La Compagnie is the latest airline attempting to fly a business-class only service between ORY in Paris and EWR in New Jersey.
L'Avion attempted this concept back in 2008, although it quickly added coach seats, then replacing them with a Premium Economy offering. The company was acquired by British Airways, which merged it into its own Open Skies.
The company offers 20 fully flat beds, angled Premium Economy seats and traditional coach ones (the upholstery is nice).
The lowest price you can fly is USD 1120 for Eco, 1299 for Premium and 2484 for Business.
No wonder, then, that La Compagnie's promise of a business-class flight from the real hub of Paris, CDG and Newark for a bit more than USD 800 looks appealing (believe it or not, it's the same Frantz Yvelin who launched L'Avion that is going at it once more).
Well, $800 is a special discount if you buy two seats, but even a single roundtrip remains at a bit less than USD 1500.
Living in London, I haven't had the opportunity to try La Compagnie's single 757-500, but Ben Schlappig did.
His review is quite epic. It looks like that it isn't a product on-par with what the industry consider "business class" today.
If you think of it as paying economy prices for a sub-par business class product, you’ll be thrilled.
Yeah. Amazing value, but don't put it in your head that you'll have a full luxury experience either.
I encourage you to read the entire review. It seems that besides the product, the company has to figure out some kinks (can you really book only 6 hours in advance?? That sounds like a logistical nightmare).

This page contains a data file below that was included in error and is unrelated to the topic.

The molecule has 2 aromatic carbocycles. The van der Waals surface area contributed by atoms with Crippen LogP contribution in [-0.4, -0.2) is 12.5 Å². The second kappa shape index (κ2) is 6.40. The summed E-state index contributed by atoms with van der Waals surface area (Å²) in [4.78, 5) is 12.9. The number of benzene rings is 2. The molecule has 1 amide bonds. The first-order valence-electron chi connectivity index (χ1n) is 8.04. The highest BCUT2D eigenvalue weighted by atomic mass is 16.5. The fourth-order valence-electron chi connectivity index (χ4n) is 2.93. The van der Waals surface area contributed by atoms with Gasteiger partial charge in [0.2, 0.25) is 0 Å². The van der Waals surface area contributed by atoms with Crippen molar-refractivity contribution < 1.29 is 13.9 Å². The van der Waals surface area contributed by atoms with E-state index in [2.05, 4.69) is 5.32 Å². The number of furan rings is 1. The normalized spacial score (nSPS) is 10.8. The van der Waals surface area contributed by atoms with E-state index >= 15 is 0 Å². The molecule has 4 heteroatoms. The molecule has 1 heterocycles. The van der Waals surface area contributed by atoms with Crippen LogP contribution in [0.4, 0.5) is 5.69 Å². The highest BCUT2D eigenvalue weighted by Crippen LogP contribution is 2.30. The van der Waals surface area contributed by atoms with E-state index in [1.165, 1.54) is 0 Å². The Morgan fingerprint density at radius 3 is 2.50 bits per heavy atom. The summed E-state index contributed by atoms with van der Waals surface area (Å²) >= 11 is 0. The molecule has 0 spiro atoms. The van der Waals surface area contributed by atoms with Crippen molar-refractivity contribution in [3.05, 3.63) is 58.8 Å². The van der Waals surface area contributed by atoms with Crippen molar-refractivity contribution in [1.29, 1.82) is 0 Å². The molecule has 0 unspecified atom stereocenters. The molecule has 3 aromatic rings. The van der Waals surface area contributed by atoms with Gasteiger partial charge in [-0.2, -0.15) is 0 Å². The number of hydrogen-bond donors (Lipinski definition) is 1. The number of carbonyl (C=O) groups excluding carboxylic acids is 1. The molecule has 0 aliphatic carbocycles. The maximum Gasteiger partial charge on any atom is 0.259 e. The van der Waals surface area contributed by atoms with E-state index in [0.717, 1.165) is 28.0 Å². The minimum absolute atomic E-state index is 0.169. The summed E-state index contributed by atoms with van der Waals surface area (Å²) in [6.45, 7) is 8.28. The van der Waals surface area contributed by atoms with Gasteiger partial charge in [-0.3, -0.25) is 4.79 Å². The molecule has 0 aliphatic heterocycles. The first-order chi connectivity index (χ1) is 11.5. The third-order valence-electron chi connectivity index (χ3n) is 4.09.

I've been offered tablets before (on some medium-haul Etihad flights for instance), but I find the following quite inventive design-wise:
I'm personally not sure if La Compagnie is truly viable. At those prices, they mustn't do a ton of profit per seat/flight. It's also obviously outside of any loyalty system—a perk most business travelers appreciate.
Besides OpenSkies, the other business products are either equipped with flat-beds (Delta, United) or are transitioning towards flat-beds (American, Air France). And any service that La Compagnie attempts to cut back on (flight attendants, food choice,…) is a risk between attempting to both turn a healthy profit and maintain an appeal to business travelers.
Most airlines that have attempted this model on any long haul routes have failed (Silverjet, Hong Kong Airlines, etc.). Even mighty Singapore Airlines stopped its famous Singapore-New York service. Only Lufthansa offer intermittent business service.
Still, I wish them success. Somebody has to crack the code.